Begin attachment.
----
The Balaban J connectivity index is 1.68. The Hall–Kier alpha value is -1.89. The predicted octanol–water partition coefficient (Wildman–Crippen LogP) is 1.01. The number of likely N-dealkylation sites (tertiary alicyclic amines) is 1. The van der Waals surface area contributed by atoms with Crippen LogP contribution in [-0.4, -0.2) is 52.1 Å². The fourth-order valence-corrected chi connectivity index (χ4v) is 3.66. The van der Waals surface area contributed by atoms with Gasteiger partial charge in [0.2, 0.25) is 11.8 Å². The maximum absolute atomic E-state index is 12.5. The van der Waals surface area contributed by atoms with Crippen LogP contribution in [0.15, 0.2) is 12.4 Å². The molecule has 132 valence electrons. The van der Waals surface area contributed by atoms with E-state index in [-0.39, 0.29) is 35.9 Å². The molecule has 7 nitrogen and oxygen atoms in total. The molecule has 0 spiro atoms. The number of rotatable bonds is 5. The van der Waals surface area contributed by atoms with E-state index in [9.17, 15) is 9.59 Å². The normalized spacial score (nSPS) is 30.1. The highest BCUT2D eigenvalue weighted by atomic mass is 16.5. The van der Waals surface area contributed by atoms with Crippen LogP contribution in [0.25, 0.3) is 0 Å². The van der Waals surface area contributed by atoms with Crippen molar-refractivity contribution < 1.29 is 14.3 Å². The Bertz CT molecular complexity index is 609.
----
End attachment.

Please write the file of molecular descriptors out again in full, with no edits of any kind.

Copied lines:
The Balaban J connectivity index is 1.68. The Hall–Kier alpha value is -1.89. The predicted octanol–water partition coefficient (Wildman–Crippen LogP) is 1.01. The number of likely N-dealkylation sites (tertiary alicyclic amines) is 1. The van der Waals surface area contributed by atoms with Crippen LogP contribution in [-0.4, -0.2) is 52.1 Å². The fourth-order valence-corrected chi connectivity index (χ4v) is 3.66. The van der Waals surface area contributed by atoms with Gasteiger partial charge in [0.2, 0.25) is 11.8 Å². The maximum absolute atomic E-state index is 12.5. The van der Waals surface area contributed by atoms with Crippen LogP contribution in [0.15, 0.2) is 12.4 Å². The molecule has 132 valence electrons. The van der Waals surface area contributed by atoms with E-state index in [-0.39, 0.29) is 35.9 Å². The molecule has 7 nitrogen and oxygen atoms in total. The molecule has 0 spiro atoms. The number of rotatable bonds is 5. The van der Waals surface area contributed by atoms with E-state index in [9.17, 15) is 9.59 Å². The normalized spacial score (nSPS) is 30.1. The highest BCUT2D eigenvalue weighted by atomic mass is 16.5. The van der Waals surface area contributed by atoms with Crippen LogP contribution in [0.25, 0.3) is 0 Å². The van der Waals surface area contributed by atoms with Crippen molar-refractivity contribution < 1.29 is 14.3 Å². The Bertz CT molecular complexity index is 609.